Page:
We shield our children from the truth as much as we can, tell them we’re moving because the new home will be so much better
by Corey Hutchins I walked by him with a light air of disdain as a mask for my unfashionable curiosity and pity. A heart-wrenchingly beautiful Mexican man, a boy whose skin the sun craved to seduce with its embracing heat, Was crouched in front of the coffee shop, picking up with working hands pieces of plastic and wire. Everyone walked past him without a second glance, if they had given him a first. The manager sternly instructed him to use the bathroom quickly because they were closing when he finally raised himself and stumbled in. But I secretly loved his chestnut skin as I quietly sipped my coffee And wished I hadn’t looked at him like I had before for the sake of my friend’s judgment. Corey Hutchins recently completed her master’s degree in Renaissance literature from the University of Edinburgh and is living and working in Plano, Texas, as volunteer coordinator for the North Texas Food Bank. Her poetry has been published by Windmill, Shinshi, and a handful of stones. About this poem, she says, "I live in Texas, and this particular piece was inspired by the ambivalent relationship a lot of people around here have with the growing Hispanic population. This is someone's first shameful realization of her own hidden racism."
by Tammy L. Beevers I watch him each morning, this blue heron statuesque in his indigo feather suit. He crouches, legs folded precisely waiting. and watching as fish flirt with the water’s edge and death. The heron strikes, his beak instantly a skewer, his neck elongated, beautiful as an orchid stem. Startled by sound, he stretches his wings, soars, then dives and disappears into the dense green. Tammy L. Beevers hails from Seneca Falls, New York, but says she's really a born-again Texan who's called Central Texas home for over 30 years. Her poem "Aspen" has been chosen as one of 10 winning poems for San Antonio's Via Metropolitan Transit's “Poetry on the Move” contest during National Poetry Month 2011, and “Texas Panhandle Slow Drive” appears in 2011 Texas Poetry Calendar.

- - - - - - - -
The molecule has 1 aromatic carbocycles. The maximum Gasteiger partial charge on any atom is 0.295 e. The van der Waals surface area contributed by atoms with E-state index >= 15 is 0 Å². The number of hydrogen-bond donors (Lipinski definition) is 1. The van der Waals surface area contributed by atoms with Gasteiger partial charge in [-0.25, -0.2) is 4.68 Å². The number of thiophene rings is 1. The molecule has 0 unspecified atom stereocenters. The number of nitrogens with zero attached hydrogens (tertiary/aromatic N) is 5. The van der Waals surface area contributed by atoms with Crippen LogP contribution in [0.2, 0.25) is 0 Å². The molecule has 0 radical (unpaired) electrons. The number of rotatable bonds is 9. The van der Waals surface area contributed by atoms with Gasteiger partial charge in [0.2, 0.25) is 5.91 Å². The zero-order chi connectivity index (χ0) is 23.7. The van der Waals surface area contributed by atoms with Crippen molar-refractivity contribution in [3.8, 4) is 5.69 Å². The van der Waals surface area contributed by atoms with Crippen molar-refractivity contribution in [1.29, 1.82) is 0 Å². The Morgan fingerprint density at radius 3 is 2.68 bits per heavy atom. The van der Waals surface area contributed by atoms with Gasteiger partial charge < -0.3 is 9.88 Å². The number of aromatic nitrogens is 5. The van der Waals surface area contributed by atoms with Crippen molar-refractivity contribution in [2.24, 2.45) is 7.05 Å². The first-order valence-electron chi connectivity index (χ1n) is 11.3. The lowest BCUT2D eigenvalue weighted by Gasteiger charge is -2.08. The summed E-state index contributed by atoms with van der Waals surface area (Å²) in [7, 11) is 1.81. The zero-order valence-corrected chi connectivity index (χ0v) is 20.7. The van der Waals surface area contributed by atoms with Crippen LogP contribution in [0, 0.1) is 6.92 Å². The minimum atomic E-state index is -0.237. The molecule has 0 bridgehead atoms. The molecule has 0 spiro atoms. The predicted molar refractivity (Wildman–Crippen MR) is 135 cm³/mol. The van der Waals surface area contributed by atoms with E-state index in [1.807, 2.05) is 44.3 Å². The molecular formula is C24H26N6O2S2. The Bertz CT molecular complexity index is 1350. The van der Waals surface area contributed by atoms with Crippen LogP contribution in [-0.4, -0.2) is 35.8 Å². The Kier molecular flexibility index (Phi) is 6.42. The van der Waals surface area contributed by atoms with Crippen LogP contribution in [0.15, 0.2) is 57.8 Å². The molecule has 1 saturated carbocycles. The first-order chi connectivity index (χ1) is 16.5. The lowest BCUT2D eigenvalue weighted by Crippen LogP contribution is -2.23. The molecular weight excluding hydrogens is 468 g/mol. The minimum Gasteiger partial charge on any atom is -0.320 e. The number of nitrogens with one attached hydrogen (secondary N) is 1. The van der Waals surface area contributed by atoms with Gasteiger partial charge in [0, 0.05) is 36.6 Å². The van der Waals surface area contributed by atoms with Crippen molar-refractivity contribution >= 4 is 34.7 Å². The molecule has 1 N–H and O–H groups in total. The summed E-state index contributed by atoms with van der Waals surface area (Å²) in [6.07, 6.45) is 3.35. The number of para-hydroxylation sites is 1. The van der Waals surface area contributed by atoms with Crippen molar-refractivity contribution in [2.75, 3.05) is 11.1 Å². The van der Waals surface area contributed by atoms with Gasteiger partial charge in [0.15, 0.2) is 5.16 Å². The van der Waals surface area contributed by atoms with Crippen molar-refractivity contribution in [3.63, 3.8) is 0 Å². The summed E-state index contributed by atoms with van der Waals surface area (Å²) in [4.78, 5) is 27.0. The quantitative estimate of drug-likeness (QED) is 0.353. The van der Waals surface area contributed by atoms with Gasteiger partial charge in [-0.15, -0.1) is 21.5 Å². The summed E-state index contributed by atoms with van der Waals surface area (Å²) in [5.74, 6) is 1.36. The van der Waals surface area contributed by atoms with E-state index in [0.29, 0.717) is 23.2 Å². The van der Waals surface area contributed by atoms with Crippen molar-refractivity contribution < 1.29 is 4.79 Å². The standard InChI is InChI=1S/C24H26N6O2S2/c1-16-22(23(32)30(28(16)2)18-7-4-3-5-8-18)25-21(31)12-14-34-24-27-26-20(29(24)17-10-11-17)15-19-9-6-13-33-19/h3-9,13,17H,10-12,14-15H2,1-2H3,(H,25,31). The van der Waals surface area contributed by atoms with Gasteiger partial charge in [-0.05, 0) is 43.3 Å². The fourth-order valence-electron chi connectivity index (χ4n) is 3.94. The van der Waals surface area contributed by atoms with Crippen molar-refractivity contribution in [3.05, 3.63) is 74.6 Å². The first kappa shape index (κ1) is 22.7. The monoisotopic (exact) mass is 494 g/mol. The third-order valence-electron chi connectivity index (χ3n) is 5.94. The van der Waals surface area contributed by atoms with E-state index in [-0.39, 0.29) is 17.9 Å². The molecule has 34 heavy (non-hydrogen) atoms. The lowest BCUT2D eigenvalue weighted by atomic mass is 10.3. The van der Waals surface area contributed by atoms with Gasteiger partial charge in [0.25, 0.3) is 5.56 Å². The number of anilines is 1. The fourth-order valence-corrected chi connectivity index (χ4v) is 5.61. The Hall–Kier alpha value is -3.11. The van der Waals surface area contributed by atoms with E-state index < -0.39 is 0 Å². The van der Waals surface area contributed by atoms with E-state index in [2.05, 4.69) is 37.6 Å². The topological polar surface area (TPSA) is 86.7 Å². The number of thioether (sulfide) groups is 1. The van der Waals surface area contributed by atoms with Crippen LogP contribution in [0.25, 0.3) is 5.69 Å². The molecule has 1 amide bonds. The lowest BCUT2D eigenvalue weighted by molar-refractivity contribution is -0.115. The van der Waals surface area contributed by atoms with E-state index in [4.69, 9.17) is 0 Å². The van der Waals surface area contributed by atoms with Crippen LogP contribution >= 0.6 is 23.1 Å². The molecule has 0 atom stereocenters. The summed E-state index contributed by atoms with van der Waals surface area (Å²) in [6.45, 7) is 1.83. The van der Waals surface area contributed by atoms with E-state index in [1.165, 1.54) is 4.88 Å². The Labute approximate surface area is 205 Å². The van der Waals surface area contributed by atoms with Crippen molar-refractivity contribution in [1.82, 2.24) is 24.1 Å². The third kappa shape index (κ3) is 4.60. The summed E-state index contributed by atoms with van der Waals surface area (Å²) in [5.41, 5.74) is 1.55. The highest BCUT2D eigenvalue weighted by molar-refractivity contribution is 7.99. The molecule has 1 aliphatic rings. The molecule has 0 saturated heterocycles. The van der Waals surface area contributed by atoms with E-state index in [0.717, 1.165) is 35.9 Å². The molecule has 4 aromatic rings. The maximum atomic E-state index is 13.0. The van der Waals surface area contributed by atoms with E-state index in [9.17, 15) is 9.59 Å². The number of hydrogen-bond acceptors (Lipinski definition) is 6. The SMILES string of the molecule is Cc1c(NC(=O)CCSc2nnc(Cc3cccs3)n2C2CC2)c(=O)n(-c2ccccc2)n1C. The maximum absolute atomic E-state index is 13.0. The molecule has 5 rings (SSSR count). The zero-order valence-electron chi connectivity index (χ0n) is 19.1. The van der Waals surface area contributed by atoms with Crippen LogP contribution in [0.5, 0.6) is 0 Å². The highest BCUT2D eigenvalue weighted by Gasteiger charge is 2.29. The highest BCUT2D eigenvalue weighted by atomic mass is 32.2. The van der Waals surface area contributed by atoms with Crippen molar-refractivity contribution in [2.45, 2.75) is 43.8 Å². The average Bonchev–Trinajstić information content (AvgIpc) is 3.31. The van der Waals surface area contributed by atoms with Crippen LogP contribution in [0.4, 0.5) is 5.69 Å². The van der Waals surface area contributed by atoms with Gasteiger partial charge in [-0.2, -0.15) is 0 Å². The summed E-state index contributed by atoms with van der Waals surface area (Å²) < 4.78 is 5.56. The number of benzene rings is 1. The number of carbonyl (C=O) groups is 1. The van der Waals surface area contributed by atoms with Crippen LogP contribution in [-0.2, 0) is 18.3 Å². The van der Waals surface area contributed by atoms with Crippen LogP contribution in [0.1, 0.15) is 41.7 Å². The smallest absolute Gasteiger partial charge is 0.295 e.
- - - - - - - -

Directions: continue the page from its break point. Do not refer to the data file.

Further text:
by Gregory Luce "I remember the way the mimosa tree buttered the shade Outside the basement bedroom, soaked in its yellow bristles." - Charles Wright I too remember mimosas two of them in my grandparents’ yard the pink bottle-brush blossoms helicoptering down the almost-not-there scent trailing and how I had to sweep them off the driveway or scrape them when the rain glued them down to the concrete how hateful the labor and how much would I give to do it again now as my grandfather finishes mowing the lawn after dinner and starts the sprinklers and we go inside for one last iced tea cicadas burring the evening air. Gregory Luce was born in Texas and still resides below the Mason-Dixon line in Washington, D.C., where he works as production specialist for the National Geographic Society. He is the author of two chapbooks, "Signs of Small Grace" and "Drinking Weather." His poems have appeared in Kansas Quarterly, Cimarron Review, Innisfree Poetry Review, If, Northern Virginia Review, Juke Jar, Praxilla, Little Patuxent Review, Buffalo Creek Review and in the anthology, "Living in Storms." To find out more, visit his blog or follow him on Twitter @dctexpoet.